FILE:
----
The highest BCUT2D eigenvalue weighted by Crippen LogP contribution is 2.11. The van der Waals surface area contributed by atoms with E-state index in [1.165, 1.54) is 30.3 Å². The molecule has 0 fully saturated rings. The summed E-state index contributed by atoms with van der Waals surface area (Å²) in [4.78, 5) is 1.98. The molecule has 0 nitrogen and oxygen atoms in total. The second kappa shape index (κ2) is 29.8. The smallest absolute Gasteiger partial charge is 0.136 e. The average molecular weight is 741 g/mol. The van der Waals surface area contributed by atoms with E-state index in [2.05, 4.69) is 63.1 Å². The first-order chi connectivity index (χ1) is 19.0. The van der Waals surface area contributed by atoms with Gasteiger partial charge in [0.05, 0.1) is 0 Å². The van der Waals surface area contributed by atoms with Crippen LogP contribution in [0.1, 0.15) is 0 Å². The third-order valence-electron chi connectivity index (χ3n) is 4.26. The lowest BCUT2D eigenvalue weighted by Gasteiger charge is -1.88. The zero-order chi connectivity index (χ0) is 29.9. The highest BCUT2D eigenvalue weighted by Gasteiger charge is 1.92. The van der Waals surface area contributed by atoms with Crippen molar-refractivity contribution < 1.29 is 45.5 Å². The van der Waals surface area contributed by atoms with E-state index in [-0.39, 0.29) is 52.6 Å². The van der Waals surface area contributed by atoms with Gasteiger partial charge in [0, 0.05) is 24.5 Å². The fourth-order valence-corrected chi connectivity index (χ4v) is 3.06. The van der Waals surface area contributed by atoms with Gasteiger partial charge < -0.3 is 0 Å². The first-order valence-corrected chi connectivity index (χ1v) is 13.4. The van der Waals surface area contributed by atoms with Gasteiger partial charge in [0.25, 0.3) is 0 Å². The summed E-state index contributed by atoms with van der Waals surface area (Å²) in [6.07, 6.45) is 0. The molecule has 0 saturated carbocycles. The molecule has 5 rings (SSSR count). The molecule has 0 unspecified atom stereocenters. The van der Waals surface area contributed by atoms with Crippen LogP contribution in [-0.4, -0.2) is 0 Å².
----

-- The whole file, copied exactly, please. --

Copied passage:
The highest BCUT2D eigenvalue weighted by Crippen LogP contribution is 2.11. The van der Waals surface area contributed by atoms with E-state index in [1.165, 1.54) is 30.3 Å². The molecule has 0 fully saturated rings. The summed E-state index contributed by atoms with van der Waals surface area (Å²) in [4.78, 5) is 1.98. The molecule has 0 nitrogen and oxygen atoms in total. The second kappa shape index (κ2) is 29.8. The smallest absolute Gasteiger partial charge is 0.136 e. The average molecular weight is 741 g/mol. The van der Waals surface area contributed by atoms with E-state index in [2.05, 4.69) is 63.1 Å². The first-order chi connectivity index (χ1) is 19.0. The van der Waals surface area contributed by atoms with Gasteiger partial charge in [0.05, 0.1) is 0 Å². The van der Waals surface area contributed by atoms with Crippen LogP contribution in [0.1, 0.15) is 0 Å². The third-order valence-electron chi connectivity index (χ3n) is 4.26. The lowest BCUT2D eigenvalue weighted by Gasteiger charge is -1.88. The zero-order chi connectivity index (χ0) is 29.9. The highest BCUT2D eigenvalue weighted by Gasteiger charge is 1.92. The van der Waals surface area contributed by atoms with Crippen molar-refractivity contribution < 1.29 is 45.5 Å². The van der Waals surface area contributed by atoms with E-state index in [-0.39, 0.29) is 52.6 Å². The van der Waals surface area contributed by atoms with Gasteiger partial charge in [0, 0.05) is 24.5 Å². The fourth-order valence-corrected chi connectivity index (χ4v) is 3.06. The van der Waals surface area contributed by atoms with Gasteiger partial charge < -0.3 is 0 Å². The first-order valence-corrected chi connectivity index (χ1v) is 13.4. The van der Waals surface area contributed by atoms with Gasteiger partial charge in [0.25, 0.3) is 0 Å². The summed E-state index contributed by atoms with van der Waals surface area (Å²) in [6.07, 6.45) is 0. The molecule has 0 saturated carbocycles. The molecule has 5 rings (SSSR count). The molecule has 0 unspecified atom stereocenters. The van der Waals surface area contributed by atoms with Crippen LogP contribution in [-0.4, -0.2) is 0 Å².